Do You Believe in Magic?

Dr. Paul A. Offit’s book Do you Believe in Magic? The Sense and Nonsense of Alternative Medicine examines the $34-billion-a-year business known as alternative medicine. Dr. Offit is chief of the Division of Infectious Diseases and director of the Vaccine Education Center at the Children’s Hospital of Philadelphia, and a vocal advocate for immunizations.

Dr. Offit understands the allure of alternative medicine and begins with the story of his own disappointing experiences utilizing the modern healthcare system. He gets multiple incorrect diagnoses, including one which led him to believe he was dying from a fatal illness for two years. In another incident, he awoke from what he had been assured would be minor knee surgery to learn that it had been a major surgery which would take a year to recover from. Offit says, “the miscalculation didn’t seem to surprise or upset the orthopedist. But it upset me.” Through misadventures and mixed advice, Offit looks into the chasm between modern and alternative medicine.

Offit argues that the popularity of media celebrities who promote alternative therapies, such as Dr. Mehmet Oz, comes from their offer of “an instruction book for something that doesn’t come with instructions: life.” These superstars, as he calls them, claim that following their advice will enable you to live longer, love better, and raise happier children. Who doesn’t want the playbook for how to live life? Unfortunately, this playbook is often full of medicine that doesn’t work.

One chapter is dedicated to the myth that vaccines cause autism, a belief propagated by celebrities like Jenny McCarthy. Offit doesn’t fault parents for searching for a cause for their child’s autism. He understands how easy it is for parents to believe in untested theories and describes how the unfounded fear of vaccines has allowed a resurgence of vaccine-preventable diseases in the United States and incited parents to fear vaccines more than the diseases they prevent.

Part of the appeal of alternative medicine is that it is personalized. Offit acknowledges that modern medicine often leaves a patient feeling more like a number than an individual. He recognizes how the fluidity of modern medicine can be unsettling, highlighting that many alternative medicines have remained unchanged for hundreds even thousands of years, which begs the question: Haven’t we increased our knowledge of human anatomy and disease over these years?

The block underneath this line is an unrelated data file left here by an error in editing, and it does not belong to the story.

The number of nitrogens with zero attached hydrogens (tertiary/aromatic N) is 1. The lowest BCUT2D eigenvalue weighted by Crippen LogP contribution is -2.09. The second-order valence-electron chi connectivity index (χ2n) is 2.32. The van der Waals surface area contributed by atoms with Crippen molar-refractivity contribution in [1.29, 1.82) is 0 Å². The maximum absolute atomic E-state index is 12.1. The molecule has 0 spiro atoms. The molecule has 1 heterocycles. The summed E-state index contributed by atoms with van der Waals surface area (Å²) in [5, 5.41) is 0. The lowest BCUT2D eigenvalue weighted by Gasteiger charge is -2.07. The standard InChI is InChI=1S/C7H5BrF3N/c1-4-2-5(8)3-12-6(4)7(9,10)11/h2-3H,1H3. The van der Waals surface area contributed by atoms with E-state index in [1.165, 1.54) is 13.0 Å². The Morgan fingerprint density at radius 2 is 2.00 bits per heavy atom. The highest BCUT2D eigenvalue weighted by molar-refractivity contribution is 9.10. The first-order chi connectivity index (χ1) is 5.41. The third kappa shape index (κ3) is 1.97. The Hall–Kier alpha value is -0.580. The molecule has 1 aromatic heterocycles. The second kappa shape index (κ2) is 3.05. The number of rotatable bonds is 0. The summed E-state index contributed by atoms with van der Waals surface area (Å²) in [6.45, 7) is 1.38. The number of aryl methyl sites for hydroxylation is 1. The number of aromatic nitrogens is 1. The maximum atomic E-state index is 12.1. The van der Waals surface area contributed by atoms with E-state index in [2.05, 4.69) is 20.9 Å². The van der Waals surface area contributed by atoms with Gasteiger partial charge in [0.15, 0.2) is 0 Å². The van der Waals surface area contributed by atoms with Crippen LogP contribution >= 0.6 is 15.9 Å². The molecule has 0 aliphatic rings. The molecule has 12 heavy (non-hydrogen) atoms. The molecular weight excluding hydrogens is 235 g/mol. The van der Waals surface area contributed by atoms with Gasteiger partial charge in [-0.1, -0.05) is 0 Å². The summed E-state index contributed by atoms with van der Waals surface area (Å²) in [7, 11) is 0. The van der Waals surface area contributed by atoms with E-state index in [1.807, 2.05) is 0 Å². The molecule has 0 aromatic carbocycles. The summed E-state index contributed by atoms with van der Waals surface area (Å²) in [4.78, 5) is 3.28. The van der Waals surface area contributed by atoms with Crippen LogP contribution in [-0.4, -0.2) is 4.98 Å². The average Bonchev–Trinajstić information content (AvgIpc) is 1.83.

The continual evolution of modern medicine should be comforting. We are constantly learning and applying that knowledge to medicine, which in turn adapts – resulting in new and changing treatments and recommendations.

Paul Offit is a supporter of medicine that works – he does not discriminate against type of medicine, whether alternative or conventional, he only distinguishes between medicine that can be proven to work and medicine that only pretends. Offit argues that proper evaluation of all medicine is paramount. With over 40 pages of notes and selected bibliography, Offit uses the platinum standard in scientific reasoning—a case-control study—to make his point. If the treatment proves to make a difference in comparison to its control than he simply calls it medicine that works. Summing up the timely takeaway message of the book, he writes:

 “Although conventional therapies can be disappointing, alternative therapies shouldn’t be given a free pass. I learned that all therapies should be held to the same high standard of proof; otherwise we’ll continue to be hoodwinked by healers who ask us to believe in them rather than in the science that fails to support their claims. And it’ll happen when we’re most vulnerable, most willing to spend whatever it takes for the promise of a cure.”

Tags: alternative medicine   Autism   Dr. Paul Offit   immunizations   preventable diseases   Public Health   vaccines   WithinReach   

Prevention Matters: Vaccination and Developmental Screening Give Kids Best Start

When it comes to our health, we often have a natural tendency to focus on what we don’t know. This can be unhealthy and unproductive, especially if the body of literature about what we DO know is strong. One example of this is the unfounded fear that vaccines cause autism, an issue that relates to multiple bodies of work here at WithinReach.While much is unknown about the cause of autism, an overwhelming body of research refutes a connection to vaccines. In 1998, a falsified report fueled mistrust in the MMR vaccine. Before it was clear that this information was falsified, the scientific community set about researching the purported connection. The results? More than 20 high-caliber studies have refuted any connection between vaccines and autism.